The customer broke up the project into many very large parts but neglected to arrange for co-ordination. Effectively, they had taken on the role of managing the overall project but didn't bother to do so. I do not think they knew how.

The project collapsed very publicly. The customer blamed everyone but himself. That company was taken over shortly after by a much wiser company and the high-profile managers were sent to distant places to operations that were on the chopping block or fired.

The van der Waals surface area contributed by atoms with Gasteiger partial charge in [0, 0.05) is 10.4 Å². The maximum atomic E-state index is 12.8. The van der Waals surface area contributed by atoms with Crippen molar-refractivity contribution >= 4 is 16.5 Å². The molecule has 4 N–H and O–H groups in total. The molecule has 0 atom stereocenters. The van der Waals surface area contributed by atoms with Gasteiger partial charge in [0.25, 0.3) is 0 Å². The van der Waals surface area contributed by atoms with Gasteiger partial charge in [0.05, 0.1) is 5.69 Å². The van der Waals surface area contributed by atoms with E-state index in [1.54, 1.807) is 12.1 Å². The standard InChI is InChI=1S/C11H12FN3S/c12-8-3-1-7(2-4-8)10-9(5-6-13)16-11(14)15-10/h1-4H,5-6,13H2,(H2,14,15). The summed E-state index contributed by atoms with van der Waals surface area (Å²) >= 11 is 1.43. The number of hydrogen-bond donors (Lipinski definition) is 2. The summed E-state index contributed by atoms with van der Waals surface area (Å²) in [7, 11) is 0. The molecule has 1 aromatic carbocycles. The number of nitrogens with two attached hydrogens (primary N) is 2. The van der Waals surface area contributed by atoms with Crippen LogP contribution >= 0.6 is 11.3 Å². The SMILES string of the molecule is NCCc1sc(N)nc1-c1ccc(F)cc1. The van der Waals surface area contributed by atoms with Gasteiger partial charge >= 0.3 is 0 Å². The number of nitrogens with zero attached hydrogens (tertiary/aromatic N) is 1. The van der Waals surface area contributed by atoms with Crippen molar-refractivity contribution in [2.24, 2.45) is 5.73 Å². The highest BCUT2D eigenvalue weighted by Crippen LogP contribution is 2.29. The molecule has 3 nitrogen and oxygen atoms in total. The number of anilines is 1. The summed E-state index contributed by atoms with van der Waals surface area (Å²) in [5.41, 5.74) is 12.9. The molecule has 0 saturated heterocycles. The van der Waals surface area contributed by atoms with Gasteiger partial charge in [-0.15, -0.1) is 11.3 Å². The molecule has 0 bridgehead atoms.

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Old 04-12-2014, 07:58 AM   #60
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The reason I choke up the thread is that it is daytime here and y'all are sleeping.